Sunday, October 4, 2015

A Religious Scientist - Lo and Behold

The most interesting thing (to me) about MIT professor Jeremy England is that he's so "out" religiously.  With the atmosphere in the academy so toxic for those of the spiritual persuasion it seems remarkable that he survived it - and is even getting positive press! Check out this profile in OZY optimistically entitled "The Man Who May One Up Darwin."  Considering the esteem that Darwin is held in materialist circles it strikes me a doubly remarkable that this piece simultaneously questions the durability of the Darwinian principle while admiringly exploring the musings of an Orthodox Jew - who's research could upend it in time.

For those of us who believe that science and theology are just two sides of one coin - methods of exploring and making sense of the world that we find ourselves in - its awfully refreshing to hear a contemporary scientist reflect on the study of Torah and remark "that studying the Torah provided an opportunity for intellectual engagement that he says was 'unlike anything that I had ever experienced in terms of subtlety and grandeur of scope.'"  Yep.

He has also drawn the correct conclusion vis a vis the inherent limitation that science is subject to - that it cannot tell us anything about the meaning of the discoveries that it makes.  As the article notes "for his part, England believes science can give us explanations and predictions but it can never tell us what we should do with that information.  That's where, he says, the religious teachings come in. Indeed, the man who's one-upping Darwin has spent the past 10 years painstakingly combing through the Torah, interpreting word by word much the way he ponders the meaning of life."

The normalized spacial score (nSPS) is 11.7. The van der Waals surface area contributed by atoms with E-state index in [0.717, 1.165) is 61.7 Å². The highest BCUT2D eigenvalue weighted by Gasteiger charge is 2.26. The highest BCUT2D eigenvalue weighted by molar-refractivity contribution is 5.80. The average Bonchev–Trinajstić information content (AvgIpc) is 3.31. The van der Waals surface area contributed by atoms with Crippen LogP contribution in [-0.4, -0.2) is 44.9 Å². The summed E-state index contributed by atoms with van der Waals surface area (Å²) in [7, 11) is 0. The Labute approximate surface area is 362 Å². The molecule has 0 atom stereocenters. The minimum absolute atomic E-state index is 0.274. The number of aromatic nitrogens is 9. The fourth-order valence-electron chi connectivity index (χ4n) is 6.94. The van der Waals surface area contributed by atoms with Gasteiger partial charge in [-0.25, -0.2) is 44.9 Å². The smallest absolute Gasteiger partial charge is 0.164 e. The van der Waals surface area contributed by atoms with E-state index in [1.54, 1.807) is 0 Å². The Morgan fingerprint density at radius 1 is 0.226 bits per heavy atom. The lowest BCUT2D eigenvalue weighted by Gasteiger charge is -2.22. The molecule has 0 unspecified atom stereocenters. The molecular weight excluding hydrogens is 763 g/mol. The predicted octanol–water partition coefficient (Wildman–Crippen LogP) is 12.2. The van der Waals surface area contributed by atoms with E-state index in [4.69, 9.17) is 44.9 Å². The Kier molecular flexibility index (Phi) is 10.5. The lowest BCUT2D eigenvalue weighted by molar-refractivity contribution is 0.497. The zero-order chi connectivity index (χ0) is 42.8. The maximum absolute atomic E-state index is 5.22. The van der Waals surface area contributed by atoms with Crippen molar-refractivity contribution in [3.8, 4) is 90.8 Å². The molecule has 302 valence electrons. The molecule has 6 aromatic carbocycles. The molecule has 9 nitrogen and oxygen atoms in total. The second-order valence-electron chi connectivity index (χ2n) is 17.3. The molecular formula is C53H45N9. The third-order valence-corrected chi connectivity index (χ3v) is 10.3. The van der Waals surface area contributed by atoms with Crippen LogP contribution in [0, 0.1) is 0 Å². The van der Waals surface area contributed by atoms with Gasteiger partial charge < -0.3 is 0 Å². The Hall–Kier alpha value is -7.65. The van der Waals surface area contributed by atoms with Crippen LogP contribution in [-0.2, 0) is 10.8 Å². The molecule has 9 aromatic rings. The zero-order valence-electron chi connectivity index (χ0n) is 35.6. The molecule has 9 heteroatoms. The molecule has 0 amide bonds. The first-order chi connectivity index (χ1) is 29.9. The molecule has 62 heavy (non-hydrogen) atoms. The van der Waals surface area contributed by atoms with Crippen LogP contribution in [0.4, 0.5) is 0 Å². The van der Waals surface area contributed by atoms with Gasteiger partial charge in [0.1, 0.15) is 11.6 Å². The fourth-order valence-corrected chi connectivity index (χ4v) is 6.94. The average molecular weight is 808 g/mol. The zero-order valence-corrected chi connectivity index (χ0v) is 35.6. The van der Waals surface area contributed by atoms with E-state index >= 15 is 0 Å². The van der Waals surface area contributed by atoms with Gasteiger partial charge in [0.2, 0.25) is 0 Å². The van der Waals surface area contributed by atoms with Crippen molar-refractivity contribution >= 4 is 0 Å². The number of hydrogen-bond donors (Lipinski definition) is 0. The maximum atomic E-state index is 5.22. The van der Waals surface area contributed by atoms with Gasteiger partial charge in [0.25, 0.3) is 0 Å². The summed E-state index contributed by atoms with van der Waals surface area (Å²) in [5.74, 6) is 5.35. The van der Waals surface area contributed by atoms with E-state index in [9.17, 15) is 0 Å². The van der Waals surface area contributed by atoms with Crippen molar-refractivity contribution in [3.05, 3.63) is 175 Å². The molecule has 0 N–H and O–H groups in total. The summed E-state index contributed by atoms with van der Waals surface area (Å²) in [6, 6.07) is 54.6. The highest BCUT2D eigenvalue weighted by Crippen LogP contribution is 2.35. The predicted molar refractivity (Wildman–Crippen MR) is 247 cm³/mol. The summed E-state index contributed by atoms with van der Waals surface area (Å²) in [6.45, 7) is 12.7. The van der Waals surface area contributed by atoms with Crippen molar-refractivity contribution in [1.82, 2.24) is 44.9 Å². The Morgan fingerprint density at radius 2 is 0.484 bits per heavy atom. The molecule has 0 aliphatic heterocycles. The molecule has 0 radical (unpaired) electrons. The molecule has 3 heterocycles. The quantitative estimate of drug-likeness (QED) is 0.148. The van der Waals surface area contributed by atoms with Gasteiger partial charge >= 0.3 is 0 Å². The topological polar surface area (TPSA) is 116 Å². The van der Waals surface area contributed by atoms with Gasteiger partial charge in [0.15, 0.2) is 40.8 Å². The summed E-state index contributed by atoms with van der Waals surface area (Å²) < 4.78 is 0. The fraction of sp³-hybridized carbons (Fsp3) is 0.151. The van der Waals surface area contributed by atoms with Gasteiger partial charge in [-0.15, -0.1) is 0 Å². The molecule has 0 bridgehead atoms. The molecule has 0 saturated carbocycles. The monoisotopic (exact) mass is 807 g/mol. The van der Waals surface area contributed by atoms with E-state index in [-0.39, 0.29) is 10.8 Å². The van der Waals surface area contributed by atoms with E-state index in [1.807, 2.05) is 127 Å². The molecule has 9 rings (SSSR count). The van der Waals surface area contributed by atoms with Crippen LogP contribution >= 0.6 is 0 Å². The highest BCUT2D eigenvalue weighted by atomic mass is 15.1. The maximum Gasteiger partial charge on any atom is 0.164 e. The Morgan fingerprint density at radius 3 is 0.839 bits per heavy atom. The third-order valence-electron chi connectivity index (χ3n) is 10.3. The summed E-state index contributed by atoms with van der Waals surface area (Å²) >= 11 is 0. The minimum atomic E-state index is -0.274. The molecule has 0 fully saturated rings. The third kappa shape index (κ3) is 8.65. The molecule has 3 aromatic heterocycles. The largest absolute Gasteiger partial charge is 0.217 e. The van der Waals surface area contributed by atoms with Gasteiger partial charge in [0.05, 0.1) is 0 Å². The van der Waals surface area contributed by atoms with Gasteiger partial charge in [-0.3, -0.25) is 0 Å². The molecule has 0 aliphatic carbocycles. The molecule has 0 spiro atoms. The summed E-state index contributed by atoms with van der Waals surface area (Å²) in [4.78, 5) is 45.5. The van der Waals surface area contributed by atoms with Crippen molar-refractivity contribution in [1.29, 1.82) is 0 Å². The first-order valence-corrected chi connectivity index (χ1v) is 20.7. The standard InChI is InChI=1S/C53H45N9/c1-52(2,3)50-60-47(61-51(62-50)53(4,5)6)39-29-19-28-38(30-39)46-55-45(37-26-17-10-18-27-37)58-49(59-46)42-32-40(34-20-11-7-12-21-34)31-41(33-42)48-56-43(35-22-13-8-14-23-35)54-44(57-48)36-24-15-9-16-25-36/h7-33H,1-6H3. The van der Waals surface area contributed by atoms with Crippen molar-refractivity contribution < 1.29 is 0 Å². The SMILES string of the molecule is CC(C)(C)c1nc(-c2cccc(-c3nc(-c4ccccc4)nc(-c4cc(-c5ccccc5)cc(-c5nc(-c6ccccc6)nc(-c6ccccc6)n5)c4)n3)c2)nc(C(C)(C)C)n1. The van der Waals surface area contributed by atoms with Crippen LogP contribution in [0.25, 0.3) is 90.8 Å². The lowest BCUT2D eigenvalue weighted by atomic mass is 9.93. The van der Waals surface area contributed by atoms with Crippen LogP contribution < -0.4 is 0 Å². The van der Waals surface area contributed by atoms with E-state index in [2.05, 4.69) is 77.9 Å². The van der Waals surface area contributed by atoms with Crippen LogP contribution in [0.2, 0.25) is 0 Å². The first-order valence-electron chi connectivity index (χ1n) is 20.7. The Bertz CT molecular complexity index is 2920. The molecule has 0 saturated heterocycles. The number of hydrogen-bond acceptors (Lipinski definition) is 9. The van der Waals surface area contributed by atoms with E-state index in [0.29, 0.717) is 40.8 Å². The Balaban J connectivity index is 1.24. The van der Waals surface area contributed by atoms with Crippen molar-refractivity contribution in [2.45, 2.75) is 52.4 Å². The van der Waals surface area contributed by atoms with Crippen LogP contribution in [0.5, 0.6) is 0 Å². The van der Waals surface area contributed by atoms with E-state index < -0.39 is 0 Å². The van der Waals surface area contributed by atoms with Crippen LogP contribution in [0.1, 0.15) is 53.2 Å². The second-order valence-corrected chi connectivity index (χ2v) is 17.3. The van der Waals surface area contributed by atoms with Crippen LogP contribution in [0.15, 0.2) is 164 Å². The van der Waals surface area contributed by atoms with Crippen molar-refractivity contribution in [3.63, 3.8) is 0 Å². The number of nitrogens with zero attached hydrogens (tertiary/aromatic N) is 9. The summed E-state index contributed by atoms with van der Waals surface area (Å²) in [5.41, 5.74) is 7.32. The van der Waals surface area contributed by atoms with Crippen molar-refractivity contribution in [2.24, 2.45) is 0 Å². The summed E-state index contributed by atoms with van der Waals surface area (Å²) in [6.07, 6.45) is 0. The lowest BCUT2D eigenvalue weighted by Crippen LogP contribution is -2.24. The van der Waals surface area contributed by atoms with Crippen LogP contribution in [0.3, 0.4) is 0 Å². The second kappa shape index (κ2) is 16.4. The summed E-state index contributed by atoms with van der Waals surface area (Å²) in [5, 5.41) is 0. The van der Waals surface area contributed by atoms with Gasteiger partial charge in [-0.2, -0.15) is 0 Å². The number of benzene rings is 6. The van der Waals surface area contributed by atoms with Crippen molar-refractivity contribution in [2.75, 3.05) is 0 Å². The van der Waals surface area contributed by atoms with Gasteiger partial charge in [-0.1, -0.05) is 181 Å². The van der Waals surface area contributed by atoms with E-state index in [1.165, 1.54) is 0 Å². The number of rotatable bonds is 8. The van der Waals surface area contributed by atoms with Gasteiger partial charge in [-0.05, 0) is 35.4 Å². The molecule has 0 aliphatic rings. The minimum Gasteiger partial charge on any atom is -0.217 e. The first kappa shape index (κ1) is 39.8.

It remains to be seen if Professor England will have the scientific impact that many are predicting for him, but I sincerely hope that he blazes another trail within the scientific community - one that once again makes it scientifically acceptable to take metaphysics as seriously as the physical sciences.


  1. Dear Rabbi you have just provided a refute that the origin of life needs a Creater. Citing the article "The 101 version of his big idea is this: Under the right conditions, a random group of atoms will self-organize, unbidden, to more effectively use energy. Over time and with just the right amount of, say, sunlight, a cluster of atoms could come remarkably close to what we call life. In fact, here’s a thought: Some things we consider inanimate actually may already be “alive.” It all depends on how we define life, something England’s work might prompt us to reconsider. “People think of the origin of life as being a rare process,” says Vijay Pande, a Stanford chemistry professor. “Jeremy’s proposal makes life a consequence of physical laws, not something random.” "

    Physical laws alone make life possible - no need for a Creator to actively manage the process.

    1. How did I know you were going to go there?

      Why do you suppose it is that Professor England does not conclude the same thing?

    2. Let me make my point clearer. I am simply citing Prof. England's opinion of how life emerges. According to him no special need for a Creator of Life. This means the the the Proof of God based on the Origin of Life would fail.. Regarding England's opinion of a Jewish G-d or God(s) I have no Idea what he believes or thinks, nor why he does so. I am gong to suggest he read my blog posts. Best Wishes,